Predicting the Lottery

by David Bloomberg

Recently, a self-proclaimed psychic has been touring the Midwest, claiming that he can and has predicted correct lottery numbers. I have studied his methods and determined that you, too, can make a living by doing this. Here is a step-by-step instruction manual.

1. Contact radio/TV stations and/or newspapers in the town you wish to visit. Tell them you'll be around for a few weeks and get them to interview you when you come to town - it's free publicity.

2. When on the radio or TV, pick 3 numbers. Say that these are the numbers that you predict will come up. However, you don't know in what order they will appear, so people should "box" them (meaning play them in every possible order). Also, let people know that these numbers may not come up for three weeks or so.

3. Mention a phone number at which you can be reached for private readings.

4. Sit back as the calls for personal readings come in, and you make money.

5. Meanwhile, the lottery is played every day. Your chances of hitting are as follows: Random pick is 1 in 1000 chance for a 3-digit drawing. But you have told people to "box" the numbers, so that increases it to a 6 in 1000 chance. It may not come up for 3 weeks, so multiply by 21, for a 126 in 1000 chance. And if the numbers happen to come up in the fourth week, you can take credit then, too, which brings the chances to 168 in 1000. If you do several different readings on the air, say 3 (which this supposed psychic did), you have just tripled your chances to 504 in 1000, or better than 50%.

6. If your numbers hit, people will remember your prediction (or you can remind them), and you will become temporarily famous in town, with lots of people wanting you to do readings for them. You can stay in town and let the money roll in for as long as your celebrity status lasts.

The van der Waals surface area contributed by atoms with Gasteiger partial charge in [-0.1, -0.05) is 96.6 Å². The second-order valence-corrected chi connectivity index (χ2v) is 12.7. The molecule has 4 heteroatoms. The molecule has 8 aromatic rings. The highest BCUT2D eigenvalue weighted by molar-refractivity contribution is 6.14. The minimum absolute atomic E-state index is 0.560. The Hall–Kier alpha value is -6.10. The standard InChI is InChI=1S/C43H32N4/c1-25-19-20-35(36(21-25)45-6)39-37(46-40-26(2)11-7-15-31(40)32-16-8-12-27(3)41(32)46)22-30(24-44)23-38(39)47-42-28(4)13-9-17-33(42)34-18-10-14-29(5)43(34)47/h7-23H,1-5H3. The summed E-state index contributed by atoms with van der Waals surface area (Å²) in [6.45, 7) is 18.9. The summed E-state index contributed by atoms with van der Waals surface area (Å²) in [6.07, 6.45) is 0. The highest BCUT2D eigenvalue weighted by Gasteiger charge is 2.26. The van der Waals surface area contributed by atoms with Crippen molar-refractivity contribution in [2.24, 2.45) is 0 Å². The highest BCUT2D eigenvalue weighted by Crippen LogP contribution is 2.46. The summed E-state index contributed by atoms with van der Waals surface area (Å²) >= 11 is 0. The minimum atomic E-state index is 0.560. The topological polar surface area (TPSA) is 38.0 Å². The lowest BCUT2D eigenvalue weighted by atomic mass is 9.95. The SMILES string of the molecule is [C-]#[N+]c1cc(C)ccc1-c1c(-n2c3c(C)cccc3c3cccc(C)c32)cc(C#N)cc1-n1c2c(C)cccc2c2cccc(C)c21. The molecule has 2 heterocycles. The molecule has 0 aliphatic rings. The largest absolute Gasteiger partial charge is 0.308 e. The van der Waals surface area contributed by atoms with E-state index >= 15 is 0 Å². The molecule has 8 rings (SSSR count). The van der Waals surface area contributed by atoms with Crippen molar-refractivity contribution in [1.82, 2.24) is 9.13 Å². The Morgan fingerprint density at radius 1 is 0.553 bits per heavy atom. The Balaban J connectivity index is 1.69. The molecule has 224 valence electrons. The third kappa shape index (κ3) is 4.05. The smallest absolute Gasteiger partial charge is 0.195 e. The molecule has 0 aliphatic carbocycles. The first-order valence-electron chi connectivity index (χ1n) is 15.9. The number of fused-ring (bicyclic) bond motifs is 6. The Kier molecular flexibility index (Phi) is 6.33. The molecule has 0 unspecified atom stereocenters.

7. For an added bonus, try picking the 5-number Little Lotto or 6-number Lotto once in a while. If you miss, see number 8 below. If, on the off chance, you actually hit, you could become famous across the country and may make as much as if you had actually played those numbers.

8. If the numbers don't hit, it's no big deal. You were only planning on staying 3 weeks or so, and can be out of town by the time your numbers were "supposed" to have hit, so nobody can follow up. Besides, very few people remember failed predictions anyway. You've already made some money from readings during those weeks, and you can move on to another town, to start the cycle all over again.

There you have it. But if anybody makes any money off of this plan, I want 10%.

REALLity Check by David Bloomberg

What a combination I have for you this month. From witches to creationists, from alternative medicine to the American Medical Association.

REALL in the News

Of course, the item of greatest interest to REALL members (I hope) is that REALL made it into the newspaper again, in several ways. Doug Pokorski of The State Journal-Register wrote a great article about Robert McGrath's presentation the Friday beforehand (August 13). A quick survey of attendants at the presentation showed that the article drew about 10 people that otherwise would never have known about it! See below for other newspaper mentions.

Can't Break With Tradition

In the finest "REALLity Check" tradition, we have another bit on "alternative medicine". The State Journal-Register, Health and Fitness Section (8/23), had two articles about alternative medicine and the recently established Office of Alternative Medicine, under the National Institutes of Health.